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Thursday, 9 February 2012
Page: 544

Senator DI NATALE (Victoria) (12:51): I also seek leave to make a short statement.

The DEPUTY PRESIDENT: Leave is granted for two minutes.

Senator DI NATALE: Given what we have just heard from the senator, I am not surprised that the government is reluctant to release details of the costings, particularly if those costings were made on the basis of third parties such as the poker machine industry. We know that $1 bet limits are the simplest, cheapest and most effective way of achieving poker machine reform. We also know that in Victoria, where a bet limit was introduced reducing the limit from $10 to $5, it was done with a minimum of fuss and with no outcry from the industry and no complaints—it was done very, very quietly. We also know that the proposal to reduce poker machine bet limits to $1 was costed independently by groups such as the Australia Institute and a number of academics at in the order of $200 million. That is wildly different to the government's costing of $1.5 billion.

This is important because the government has indicated that, when it comes to $1 bet limits, the only barrier to their implementa¬≠tion was cost—not support in the parliament; cost. Given that cost is a major barrier, according to the government, to implement the most effective, simplest and, in our view, cheapest way to achieve reform in this area—reform that is supported by over 60 per cent of the Australian community—why shouldn't the Australian people get to see the basis on which that $1.5 billion figure was made? Why shouldn't this parliament get the opportunity to see on what basis those costings were made? If the senator is correct and those costings were made on the basis of third-party advice—that is, advice from the poker machine industry—I can understand why they would like to keep those costings under wraps.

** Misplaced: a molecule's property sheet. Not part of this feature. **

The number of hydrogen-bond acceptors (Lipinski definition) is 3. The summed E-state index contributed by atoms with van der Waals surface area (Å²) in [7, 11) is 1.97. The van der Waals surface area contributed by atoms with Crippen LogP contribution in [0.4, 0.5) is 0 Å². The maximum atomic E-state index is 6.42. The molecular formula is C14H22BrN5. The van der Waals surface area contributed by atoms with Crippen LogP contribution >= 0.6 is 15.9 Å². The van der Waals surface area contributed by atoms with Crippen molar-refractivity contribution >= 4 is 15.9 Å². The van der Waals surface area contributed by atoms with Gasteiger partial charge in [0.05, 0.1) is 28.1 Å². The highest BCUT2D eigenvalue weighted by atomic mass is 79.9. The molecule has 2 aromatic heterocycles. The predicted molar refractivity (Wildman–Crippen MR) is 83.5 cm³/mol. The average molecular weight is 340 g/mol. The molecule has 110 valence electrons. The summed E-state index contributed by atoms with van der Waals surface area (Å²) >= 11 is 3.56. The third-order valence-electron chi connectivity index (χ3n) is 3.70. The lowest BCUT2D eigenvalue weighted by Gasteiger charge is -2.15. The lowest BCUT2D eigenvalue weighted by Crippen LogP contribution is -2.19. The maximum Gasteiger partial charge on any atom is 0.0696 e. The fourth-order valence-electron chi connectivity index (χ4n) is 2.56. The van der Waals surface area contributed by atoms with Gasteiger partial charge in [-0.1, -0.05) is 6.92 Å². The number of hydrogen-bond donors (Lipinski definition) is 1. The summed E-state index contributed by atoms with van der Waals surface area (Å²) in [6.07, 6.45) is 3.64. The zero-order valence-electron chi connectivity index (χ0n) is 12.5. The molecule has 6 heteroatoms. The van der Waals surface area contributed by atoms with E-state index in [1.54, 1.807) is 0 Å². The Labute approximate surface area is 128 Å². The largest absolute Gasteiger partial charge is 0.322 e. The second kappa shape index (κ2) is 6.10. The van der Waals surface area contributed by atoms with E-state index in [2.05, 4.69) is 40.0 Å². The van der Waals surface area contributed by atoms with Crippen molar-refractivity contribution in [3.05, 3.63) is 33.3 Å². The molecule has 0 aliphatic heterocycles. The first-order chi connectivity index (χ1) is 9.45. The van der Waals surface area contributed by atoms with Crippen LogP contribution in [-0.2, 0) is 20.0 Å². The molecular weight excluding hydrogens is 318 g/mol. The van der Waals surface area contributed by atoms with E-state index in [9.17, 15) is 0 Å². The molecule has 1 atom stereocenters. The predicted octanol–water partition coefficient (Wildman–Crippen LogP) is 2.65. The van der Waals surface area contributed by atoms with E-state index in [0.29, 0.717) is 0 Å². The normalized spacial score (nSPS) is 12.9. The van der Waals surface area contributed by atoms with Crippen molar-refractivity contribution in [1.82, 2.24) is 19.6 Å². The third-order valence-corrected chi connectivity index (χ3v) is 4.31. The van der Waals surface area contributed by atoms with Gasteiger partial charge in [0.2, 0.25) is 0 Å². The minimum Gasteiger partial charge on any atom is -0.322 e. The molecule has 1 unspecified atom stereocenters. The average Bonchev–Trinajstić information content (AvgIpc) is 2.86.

The DEPUTY PRESIDENT: The question is that notice of motion No. 636, standing in the names of Senators Di Natale and Xenophon, be agreed to.